Finance agreements worth $870m have been signed for the Lake Turkana wind project in Kenya, said investor Harith General Partners.
Harith said the agreements mark a "breakthrough" in getting the 300MW wind farm – set to be one of Africa’s largest – off the drawing board and into construction after years of negotiations.
Denmark’s Vestas is in line to supply turbines to the project, which developers say will be located at “one of the best sites for a wind farm in the world” between two mountain ranges.
Utility Kenya Power has signed a 20-year power purchase agreement for the plant’s output, said South Africa-based Harith, whose Pan African Infrastructure Development Fund is majority owner of lead developer Aldwych.
The finance will come from a mix of equity, mezzanine debt and senior debt, it added.
Lake Turkana has been the subject of several false dawns, with construction originally due to start in mid-2011, before being pushed back to the end of that year, then into 2012, and then going quiet.
The project received a kick-start last year thanks to the African Development Bank, which agreed to partially guarantee construction of a 428km transmission link for the wind farm.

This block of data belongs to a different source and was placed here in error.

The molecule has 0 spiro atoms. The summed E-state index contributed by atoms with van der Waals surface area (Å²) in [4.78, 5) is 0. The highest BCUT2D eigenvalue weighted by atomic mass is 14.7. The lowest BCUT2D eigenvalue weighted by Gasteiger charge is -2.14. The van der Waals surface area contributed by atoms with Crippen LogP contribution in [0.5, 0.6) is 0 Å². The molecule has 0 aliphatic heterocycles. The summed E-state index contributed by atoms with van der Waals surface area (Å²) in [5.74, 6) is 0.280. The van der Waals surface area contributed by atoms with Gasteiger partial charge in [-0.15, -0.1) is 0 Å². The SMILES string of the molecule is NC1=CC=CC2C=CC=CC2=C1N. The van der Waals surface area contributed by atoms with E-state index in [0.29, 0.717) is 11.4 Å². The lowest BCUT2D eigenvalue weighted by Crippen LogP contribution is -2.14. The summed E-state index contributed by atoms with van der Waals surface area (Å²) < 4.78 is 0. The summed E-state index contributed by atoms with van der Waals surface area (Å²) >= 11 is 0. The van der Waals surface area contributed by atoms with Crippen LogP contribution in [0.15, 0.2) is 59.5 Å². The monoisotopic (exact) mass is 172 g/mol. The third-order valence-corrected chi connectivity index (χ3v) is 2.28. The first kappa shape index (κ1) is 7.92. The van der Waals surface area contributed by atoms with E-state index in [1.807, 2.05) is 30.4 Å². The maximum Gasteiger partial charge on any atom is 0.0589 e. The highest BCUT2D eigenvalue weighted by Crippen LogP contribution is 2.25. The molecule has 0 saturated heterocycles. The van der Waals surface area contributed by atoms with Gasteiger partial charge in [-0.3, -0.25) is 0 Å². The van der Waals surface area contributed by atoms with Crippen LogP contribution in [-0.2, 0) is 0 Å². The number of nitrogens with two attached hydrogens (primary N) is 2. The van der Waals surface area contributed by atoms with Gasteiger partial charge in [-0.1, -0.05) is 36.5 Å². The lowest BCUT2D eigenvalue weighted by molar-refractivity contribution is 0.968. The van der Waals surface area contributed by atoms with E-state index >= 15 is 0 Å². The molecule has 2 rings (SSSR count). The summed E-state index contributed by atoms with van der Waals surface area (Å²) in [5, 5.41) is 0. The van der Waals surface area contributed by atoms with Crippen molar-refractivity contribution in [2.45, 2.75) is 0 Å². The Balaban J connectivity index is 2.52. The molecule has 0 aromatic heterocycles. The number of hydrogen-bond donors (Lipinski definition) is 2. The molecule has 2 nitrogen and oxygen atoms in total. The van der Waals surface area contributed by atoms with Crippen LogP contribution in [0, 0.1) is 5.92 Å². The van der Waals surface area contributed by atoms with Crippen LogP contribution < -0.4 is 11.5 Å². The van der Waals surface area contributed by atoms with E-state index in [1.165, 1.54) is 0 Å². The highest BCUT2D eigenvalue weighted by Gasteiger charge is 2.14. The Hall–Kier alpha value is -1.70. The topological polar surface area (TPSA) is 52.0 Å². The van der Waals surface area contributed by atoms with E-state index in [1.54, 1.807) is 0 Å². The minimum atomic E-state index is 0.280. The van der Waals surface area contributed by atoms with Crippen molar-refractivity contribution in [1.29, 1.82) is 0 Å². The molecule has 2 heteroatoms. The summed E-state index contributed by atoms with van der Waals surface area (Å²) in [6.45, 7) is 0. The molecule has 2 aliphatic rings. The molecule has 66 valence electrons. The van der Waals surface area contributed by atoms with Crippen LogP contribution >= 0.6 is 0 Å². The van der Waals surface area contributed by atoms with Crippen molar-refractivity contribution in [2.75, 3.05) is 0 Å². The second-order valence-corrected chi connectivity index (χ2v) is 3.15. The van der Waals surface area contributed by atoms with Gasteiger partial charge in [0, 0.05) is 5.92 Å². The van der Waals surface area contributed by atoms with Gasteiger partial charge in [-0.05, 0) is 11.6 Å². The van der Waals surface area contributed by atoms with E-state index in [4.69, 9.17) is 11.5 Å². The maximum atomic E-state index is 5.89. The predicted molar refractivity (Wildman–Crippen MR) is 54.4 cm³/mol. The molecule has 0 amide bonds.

AfDB is the lead in a syndicate of banks backing Lake Turkana, which also includes Standard Bank, Nedbank, the European Investment Bank (EIB), DEG and Proparco.
The EIB will provide €200m of senior debt, with the the
EU taking a €25m equity share through the EU-Africa Infrastructure Trust Fund.
No schedule was given for construction or operation of the wind farm in today’s statement.
The wind farm will play a huge role in helping Kenya to diversify its power mix and save its government millions of dollars currently spent on importing fuel, say its backers.
A second utility-scale wind farm is also under development , the 61MW Kinangop, which will use GE turbines and is due to come online next year.
Note: Update provides figures on EU loans to project